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A PSA Around Scholarships

iaparentiaparent 266 replies2 threadsRegistered User Junior Member
With the start of the new school year and the new influx of high school freshmen I thought it would be a good time to lay out a discussion I had last night as a cautionary tale.

I coach high school diving and given diving is not a huge club sport in our area I tend to get a lot of first time freshmen coming out for the team. About every other year I get an athlete that isn't sure if they want to swim or dive and since we are all one team let them try both and make a decision after a week or so.

This year we have a girl in this situation. She started swimming the first couple of days and just can not keep up. She decided she wanted to try diving and while she is very much a beginner she is not outclassed by the other beginners. She came to me last night to talk about being a diver rather than a swimmer. I welcomed her aboard and that is when the tears started.

Her parents are pushing her to swim rather than dive because "she has to get a scholarship" and "when is the last time you heard of a diver getting a scholarship". This girl, the night before her first day in high school classes, is in tears due to the unrealistic expectations of her parents.

We talked at length and I let her know I would contact her parents. I sent them an email directing them to resources around the scholarship process and availability and pointed out that roughly 5% of high school athletes compete in college and about half that receive any kind of athletic scholarship. Our team has roughly 50 girls each year so overall it equates to about 1 girl in each class will receive some athletic money which is about what we actually see over time. I also explained how swimming works with the limited number of scholarships, how they are divided up and that not every school is funded. I gave examples of the divers in the NCAA that are receiving significant money (national team members) as well as a close to home diver that was an All-American and state finalist that was lucky to find a walk on spot at his school of choice.

I am not sure how they will take my email as they have not yet responded. There is a chance I could have offended the parents and shattered their dreams. I would hope that they took the email in the spirit it was intended, to educate and dispel notions sooner rather than later so their daughter can enjoy her experience as opposed to the stress not measuring up to unrealistic expectations has brought her this week.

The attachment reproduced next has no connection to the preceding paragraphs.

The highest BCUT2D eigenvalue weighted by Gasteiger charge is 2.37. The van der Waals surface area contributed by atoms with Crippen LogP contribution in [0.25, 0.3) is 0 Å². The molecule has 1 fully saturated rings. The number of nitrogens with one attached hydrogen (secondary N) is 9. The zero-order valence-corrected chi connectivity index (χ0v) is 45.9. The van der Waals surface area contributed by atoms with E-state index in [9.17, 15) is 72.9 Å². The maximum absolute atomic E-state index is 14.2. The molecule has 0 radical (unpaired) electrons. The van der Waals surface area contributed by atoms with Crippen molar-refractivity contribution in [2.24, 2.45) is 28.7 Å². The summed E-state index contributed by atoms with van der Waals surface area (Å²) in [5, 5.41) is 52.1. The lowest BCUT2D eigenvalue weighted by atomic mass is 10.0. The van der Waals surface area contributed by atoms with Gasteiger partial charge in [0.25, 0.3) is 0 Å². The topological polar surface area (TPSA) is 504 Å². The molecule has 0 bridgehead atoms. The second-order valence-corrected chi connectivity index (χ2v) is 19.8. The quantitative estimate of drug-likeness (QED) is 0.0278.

I closed the email with a quote from a senior parent of my son's water polo team during his freshman year. "This has been a great ride and we have had a lot of fun along the way. In the beginning we had dreams of that college scholarship which were never realistic. Accepting that likelihood now will give you much more enjoyment watching your son grow, compete, and be successful. I wish I had someone telling me this 4 years ago because as much as we have enjoyed it, it would have been better had we known."
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Replies to: A PSA Around Scholarships

  • MaineLonghornMaineLonghorn 38099 replies2086 threadsSuper Moderator Super Moderator
    Yes, we were surprised when the UT-Austin track coach told us that most recruited runners receive only enough money to pay for books! I wish we had been told that when DS was a freshman.
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  • collegemom3717collegemom3717 6579 replies54 threadsRegistered User Senior Member
    Yes, we have seen the same- including close to home, with family members pushing the club sports on their kid(s) to help them either get scholarships or into colleges that would be otherwise out of reach. A lot of parents don't realize how early (unofficial) recruiting starts, either. The students I know who have gotten serious athletic money were all known (or on teams that were known) to recruiters by the time they started 9th grade.
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  • cptofthehousecptofthehouse 29243 replies57 threadsRegistered User Senior Member
    I know of very few swimmers or divers becoming recruited athletes, let alone getting scholarship money. Starting the sport in high school and becoming good enough to swim college???

    For that matter, getting any sport scholarship.